My team and I at the party.
So, on Friday Innopark celebrated their 7 year anniversary. Quite amazing actually, the company has grown from a few people to 200 since the inception. Everyone was invited to celebrate at News Cafe, a restaurant/pub/club in the Inorbit Mall. It was a good time. Starting off with a presentation from one of the founders; food, drinks, cake, socializing, music, pictures, and dancing followed. There was a theme for wearing Innopark's colors, so most were dressed in black, red, or white. I enjoyed the night out with my colleagues, they're pretty entertaining. I've gotten complements from co-workers on my India dressing, apparently I wear India clothes well! That seriously makes my day when I hear that. And I learned at the party that house lizards can lose their tails as a defensive mechanism, and then re-grow them (speaking of which had a couple of these guys on my wall last weekend). Really hoping I don't find tails in my room...
Many of my colleagues have told me that Hyderabad has really undergone quite a rapid change over the last 5-10 years. Many of the shopping malls have been built very recently, and the culture is becoming more Westernized. It seems that this has also had a dramatic impact on India's culture in the major cities. It's very normal for people to wear either traditional Indian dress or Western clothing. The rural areas I am told are still very different than urban. It is hard seeing the kind of poverty that some people live in, which I've never experienced before in America, and the trash on the streets. It's very common to see dogs, chickens, and cows feeding on a garbage dump area that I walk past on my way to work, and the smell is not so pleasant.
I'm attempting to try not to worry as much about things when they aren't going according to my plans, which can be difficult when things get more complicated than I think they should be, and yeah, it's not fun, it can really suck, but that's life. And when something doesn't go right in a foreign country, it's just that much more difficult to deal with because I'm not as knowledgeable about how to go about resolving an issue. But, I think it's making me a stronger person, and I'm learning I have some really awesome people here who will support me in whatever I'm going through.
I thought I would list a few common phrases that I hear all the time that I've gotten used to. So, here's my cliff notes version of Indian English mixed with Hindi:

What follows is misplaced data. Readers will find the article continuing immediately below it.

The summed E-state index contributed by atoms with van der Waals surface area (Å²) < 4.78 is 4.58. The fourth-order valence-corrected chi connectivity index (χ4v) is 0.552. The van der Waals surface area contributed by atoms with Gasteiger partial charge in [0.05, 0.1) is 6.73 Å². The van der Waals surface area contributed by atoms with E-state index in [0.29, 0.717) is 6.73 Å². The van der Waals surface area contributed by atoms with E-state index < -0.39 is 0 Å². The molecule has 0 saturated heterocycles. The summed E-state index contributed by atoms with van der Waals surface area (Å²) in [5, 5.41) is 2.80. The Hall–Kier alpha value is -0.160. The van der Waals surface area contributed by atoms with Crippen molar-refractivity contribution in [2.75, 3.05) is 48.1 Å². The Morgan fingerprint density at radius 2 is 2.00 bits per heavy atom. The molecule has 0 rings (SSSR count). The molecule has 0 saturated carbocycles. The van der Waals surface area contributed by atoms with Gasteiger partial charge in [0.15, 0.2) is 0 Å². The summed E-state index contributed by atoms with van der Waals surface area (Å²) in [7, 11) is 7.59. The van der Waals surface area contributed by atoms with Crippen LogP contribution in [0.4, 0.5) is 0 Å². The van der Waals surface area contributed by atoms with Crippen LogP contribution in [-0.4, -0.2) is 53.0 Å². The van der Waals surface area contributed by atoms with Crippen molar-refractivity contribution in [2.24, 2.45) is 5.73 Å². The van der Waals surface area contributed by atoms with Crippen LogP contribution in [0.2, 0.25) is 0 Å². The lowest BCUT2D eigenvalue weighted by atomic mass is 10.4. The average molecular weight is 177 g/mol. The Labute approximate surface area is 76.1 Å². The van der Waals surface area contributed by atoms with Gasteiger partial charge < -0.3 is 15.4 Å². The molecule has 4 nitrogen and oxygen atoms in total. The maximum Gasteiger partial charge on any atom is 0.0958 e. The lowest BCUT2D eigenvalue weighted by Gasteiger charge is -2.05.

1) "Cool." Used a lot like sounds good. Everything is cool.
2) "Good, good." Also, "acha," which means means good in Hindi.
3) "Sorry?" Said a lot when you need something repeated or you don't understand something.
4) "Theek Hai." Hindi for OK. Hear this all the time.
5) "Haan" and "Naheen." Yes and no in Hindi.
6) "Kyaa?" What?
7) Answering anything with a side to side bob of the head.
I also seriously think Indians speak more English slang than Americans do. And, though I keep mentioning Hindi, I should point out that there are many other languages people speak here besides. Telugu is very common, as the state language, but I know people in Hyderabad that speak other languages such as Urdu, Bangalore, Oriya, Marathi, and more that I can't remember. It's just that usually Hindi is the commonly used alternative language to English that I've heard in the office. On a random note, someone mentioned they were a Bong the other day, and then clarified that it meant they were a Bengali (a part of India), yeah, I didn't know what to say at first to that. If you're American you'll probably understand my confusion.
The following are the top questions I always get:
"Where are you from?" (People always wonder if it's the US or UK)
"How many people are in your family?" (4, in case anyone is wondering)
"How tall are you?" (a little over 5 feet 7 inches)
Last week we were sharing some jokes in the office, and I taught a couple famous American jokes. I'll mention one: Q: "What's black and white and read all over?" A: "A newspaper" (when telling the joke the confusion is that everyone will think "read" is the color "red." I also had to teach what a knock-knock joke was, because people thought all that was to it was "Knock-knock, who's there?", and that that's all the joke is! So, I felt it was my duty to set the record straight. Here's an example of a knock-knock joke:
Person A: "Knock-knock"
B: "Who's there?"
B: "Boo Who?"
A: "Don't cry, it's just a joke!"
Okay, kind of stupid, but anyway, you get the point. I still like them.
On another note, people here get upset with me when they ask me if I know certain American singers/movies/celebrities, etc, and I say I've never heard of them. They're like, "What? We need to educate you on your own culture!"
Thought another temperature comparison would be interesting, so I included both F and C temps for Hyderabad and St. Paul, Minnesota. It's already getting chilly in MN, and this is nothing yet! Hyderabad is still quite warm, hot summers but nice winters.
Well, that's about it for now.
"Rule number one is, don't sweat the small stuff. Rule number two is, it's all small stuff." ~Robert Elliot